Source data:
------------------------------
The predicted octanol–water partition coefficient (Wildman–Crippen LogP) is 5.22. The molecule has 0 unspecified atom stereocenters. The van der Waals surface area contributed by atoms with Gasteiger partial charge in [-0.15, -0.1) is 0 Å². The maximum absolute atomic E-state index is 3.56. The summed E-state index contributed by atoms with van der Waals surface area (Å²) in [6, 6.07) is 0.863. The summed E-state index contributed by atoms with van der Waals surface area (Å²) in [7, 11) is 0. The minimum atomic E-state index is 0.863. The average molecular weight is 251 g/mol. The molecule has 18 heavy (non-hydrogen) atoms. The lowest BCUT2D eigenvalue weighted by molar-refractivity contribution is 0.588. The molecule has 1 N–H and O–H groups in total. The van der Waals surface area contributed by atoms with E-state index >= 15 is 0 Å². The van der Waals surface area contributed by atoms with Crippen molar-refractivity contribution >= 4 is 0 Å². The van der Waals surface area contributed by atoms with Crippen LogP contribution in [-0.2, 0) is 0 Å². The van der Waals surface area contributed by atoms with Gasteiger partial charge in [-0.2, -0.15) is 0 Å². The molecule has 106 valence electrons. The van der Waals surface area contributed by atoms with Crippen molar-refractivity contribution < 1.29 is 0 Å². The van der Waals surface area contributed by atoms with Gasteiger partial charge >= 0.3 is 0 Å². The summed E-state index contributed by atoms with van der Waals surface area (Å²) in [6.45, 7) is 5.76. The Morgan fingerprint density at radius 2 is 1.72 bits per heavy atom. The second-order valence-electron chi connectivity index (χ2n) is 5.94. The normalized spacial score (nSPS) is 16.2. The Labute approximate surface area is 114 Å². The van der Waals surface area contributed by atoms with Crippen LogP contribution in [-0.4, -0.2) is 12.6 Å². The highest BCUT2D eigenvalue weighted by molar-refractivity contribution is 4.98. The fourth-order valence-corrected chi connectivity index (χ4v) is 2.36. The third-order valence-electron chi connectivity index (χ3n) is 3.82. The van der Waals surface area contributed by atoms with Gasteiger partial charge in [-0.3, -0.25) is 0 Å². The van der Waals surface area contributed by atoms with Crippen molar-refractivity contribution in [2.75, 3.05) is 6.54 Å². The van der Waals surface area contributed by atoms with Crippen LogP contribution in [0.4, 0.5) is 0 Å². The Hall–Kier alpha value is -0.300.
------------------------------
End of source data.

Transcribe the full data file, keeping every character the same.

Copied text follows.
The predicted octanol–water partition coefficient (Wildman–Crippen LogP) is 5.22. The molecule has 0 unspecified atom stereocenters. The van der Waals surface area contributed by atoms with Gasteiger partial charge in [-0.15, -0.1) is 0 Å². The maximum absolute atomic E-state index is 3.56. The summed E-state index contributed by atoms with van der Waals surface area (Å²) in [6, 6.07) is 0.863. The summed E-state index contributed by atoms with van der Waals surface area (Å²) in [7, 11) is 0. The minimum atomic E-state index is 0.863. The average molecular weight is 251 g/mol. The molecule has 18 heavy (non-hydrogen) atoms. The lowest BCUT2D eigenvalue weighted by molar-refractivity contribution is 0.588. The molecule has 1 N–H and O–H groups in total. The van der Waals surface area contributed by atoms with E-state index >= 15 is 0 Å². The van der Waals surface area contributed by atoms with Crippen molar-refractivity contribution >= 4 is 0 Å². The van der Waals surface area contributed by atoms with Crippen LogP contribution in [-0.2, 0) is 0 Å². The van der Waals surface area contributed by atoms with Gasteiger partial charge in [-0.2, -0.15) is 0 Å². The molecule has 106 valence electrons. The van der Waals surface area contributed by atoms with Crippen molar-refractivity contribution < 1.29 is 0 Å². The van der Waals surface area contributed by atoms with Gasteiger partial charge >= 0.3 is 0 Å². The summed E-state index contributed by atoms with van der Waals surface area (Å²) in [6.45, 7) is 5.76. The Morgan fingerprint density at radius 2 is 1.72 bits per heavy atom. The second-order valence-electron chi connectivity index (χ2n) is 5.94. The normalized spacial score (nSPS) is 16.2. The Labute approximate surface area is 114 Å². The van der Waals surface area contributed by atoms with Crippen LogP contribution in [-0.4, -0.2) is 12.6 Å². The highest BCUT2D eigenvalue weighted by molar-refractivity contribution is 4.98. The fourth-order valence-corrected chi connectivity index (χ4v) is 2.36. The third-order valence-electron chi connectivity index (χ3n) is 3.82. The van der Waals surface area contributed by atoms with Gasteiger partial charge in [-0.3, -0.25) is 0 Å². The van der Waals surface area contributed by atoms with Crippen molar-refractivity contribution in [2.75, 3.05) is 6.54 Å². The van der Waals surface area contributed by atoms with Crippen LogP contribution in [0.4, 0.5) is 0 Å². The Hall–Kier alpha value is -0.300.